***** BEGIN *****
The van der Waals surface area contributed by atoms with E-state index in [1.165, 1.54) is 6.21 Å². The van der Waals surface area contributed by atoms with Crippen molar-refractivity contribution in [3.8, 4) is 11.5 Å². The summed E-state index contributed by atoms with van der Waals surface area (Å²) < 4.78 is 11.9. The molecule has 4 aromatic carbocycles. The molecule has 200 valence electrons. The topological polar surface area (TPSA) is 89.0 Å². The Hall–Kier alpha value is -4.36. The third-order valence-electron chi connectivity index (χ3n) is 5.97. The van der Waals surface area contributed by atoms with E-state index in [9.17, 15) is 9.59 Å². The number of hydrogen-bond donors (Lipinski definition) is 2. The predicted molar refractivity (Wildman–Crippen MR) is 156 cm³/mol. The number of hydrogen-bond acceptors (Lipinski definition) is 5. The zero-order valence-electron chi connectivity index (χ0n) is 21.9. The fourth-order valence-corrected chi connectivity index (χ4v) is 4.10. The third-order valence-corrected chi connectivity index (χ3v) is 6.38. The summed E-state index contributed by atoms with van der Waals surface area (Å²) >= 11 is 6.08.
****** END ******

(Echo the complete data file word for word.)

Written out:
The van der Waals surface area contributed by atoms with E-state index in [1.165, 1.54) is 6.21 Å². The van der Waals surface area contributed by atoms with Crippen molar-refractivity contribution in [3.8, 4) is 11.5 Å². The summed E-state index contributed by atoms with van der Waals surface area (Å²) < 4.78 is 11.9. The molecule has 4 aromatic carbocycles. The molecule has 200 valence electrons. The topological polar surface area (TPSA) is 89.0 Å². The Hall–Kier alpha value is -4.36. The third-order valence-electron chi connectivity index (χ3n) is 5.97. The van der Waals surface area contributed by atoms with E-state index in [9.17, 15) is 9.59 Å². The number of hydrogen-bond donors (Lipinski definition) is 2. The predicted molar refractivity (Wildman–Crippen MR) is 156 cm³/mol. The number of hydrogen-bond acceptors (Lipinski definition) is 5. The zero-order valence-electron chi connectivity index (χ0n) is 21.9. The fourth-order valence-corrected chi connectivity index (χ4v) is 4.10. The third-order valence-corrected chi connectivity index (χ3v) is 6.38. The summed E-state index contributed by atoms with van der Waals surface area (Å²) >= 11 is 6.08.